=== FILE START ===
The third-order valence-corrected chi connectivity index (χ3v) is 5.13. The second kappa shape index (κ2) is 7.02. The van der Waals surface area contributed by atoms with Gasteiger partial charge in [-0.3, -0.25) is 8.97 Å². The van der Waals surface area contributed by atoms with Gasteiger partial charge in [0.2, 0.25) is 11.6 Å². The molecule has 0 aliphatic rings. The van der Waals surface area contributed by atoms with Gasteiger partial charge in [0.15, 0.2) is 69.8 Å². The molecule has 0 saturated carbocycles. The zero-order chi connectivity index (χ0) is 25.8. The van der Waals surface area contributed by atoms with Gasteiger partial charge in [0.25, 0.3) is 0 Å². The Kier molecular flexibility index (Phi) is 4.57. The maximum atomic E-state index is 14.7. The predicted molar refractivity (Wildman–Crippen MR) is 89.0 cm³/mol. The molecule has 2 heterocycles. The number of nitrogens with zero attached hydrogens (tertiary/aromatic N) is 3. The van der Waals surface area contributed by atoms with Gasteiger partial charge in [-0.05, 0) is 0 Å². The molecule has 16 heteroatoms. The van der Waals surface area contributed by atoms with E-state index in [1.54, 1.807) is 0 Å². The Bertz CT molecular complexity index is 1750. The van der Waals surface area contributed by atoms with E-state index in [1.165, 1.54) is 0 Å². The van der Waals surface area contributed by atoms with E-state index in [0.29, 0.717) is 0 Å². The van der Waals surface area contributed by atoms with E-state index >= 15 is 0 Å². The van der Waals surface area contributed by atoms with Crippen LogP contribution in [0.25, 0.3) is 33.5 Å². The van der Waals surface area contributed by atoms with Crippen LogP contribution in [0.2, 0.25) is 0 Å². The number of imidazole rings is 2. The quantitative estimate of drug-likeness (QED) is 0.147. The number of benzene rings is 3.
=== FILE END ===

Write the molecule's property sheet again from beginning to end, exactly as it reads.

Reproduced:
The third-order valence-corrected chi connectivity index (χ3v) is 5.13. The second kappa shape index (κ2) is 7.02. The van der Waals surface area contributed by atoms with Gasteiger partial charge in [-0.3, -0.25) is 8.97 Å². The van der Waals surface area contributed by atoms with Gasteiger partial charge in [0.2, 0.25) is 11.6 Å². The molecule has 0 aliphatic rings. The van der Waals surface area contributed by atoms with Gasteiger partial charge in [0.15, 0.2) is 69.8 Å². The molecule has 0 saturated carbocycles. The zero-order chi connectivity index (χ0) is 25.8. The van der Waals surface area contributed by atoms with Gasteiger partial charge in [0.25, 0.3) is 0 Å². The Kier molecular flexibility index (Phi) is 4.57. The maximum atomic E-state index is 14.7. The predicted molar refractivity (Wildman–Crippen MR) is 89.0 cm³/mol. The molecule has 2 heterocycles. The number of nitrogens with zero attached hydrogens (tertiary/aromatic N) is 3. The van der Waals surface area contributed by atoms with Gasteiger partial charge in [-0.05, 0) is 0 Å². The molecule has 16 heteroatoms. The van der Waals surface area contributed by atoms with E-state index in [1.54, 1.807) is 0 Å². The Bertz CT molecular complexity index is 1750. The van der Waals surface area contributed by atoms with E-state index in [1.165, 1.54) is 0 Å². The van der Waals surface area contributed by atoms with E-state index in [0.29, 0.717) is 0 Å². The van der Waals surface area contributed by atoms with E-state index >= 15 is 0 Å². The van der Waals surface area contributed by atoms with Crippen LogP contribution in [0.25, 0.3) is 33.5 Å². The van der Waals surface area contributed by atoms with Crippen LogP contribution in [0.2, 0.25) is 0 Å². The number of imidazole rings is 2. The quantitative estimate of drug-likeness (QED) is 0.147. The number of benzene rings is 3.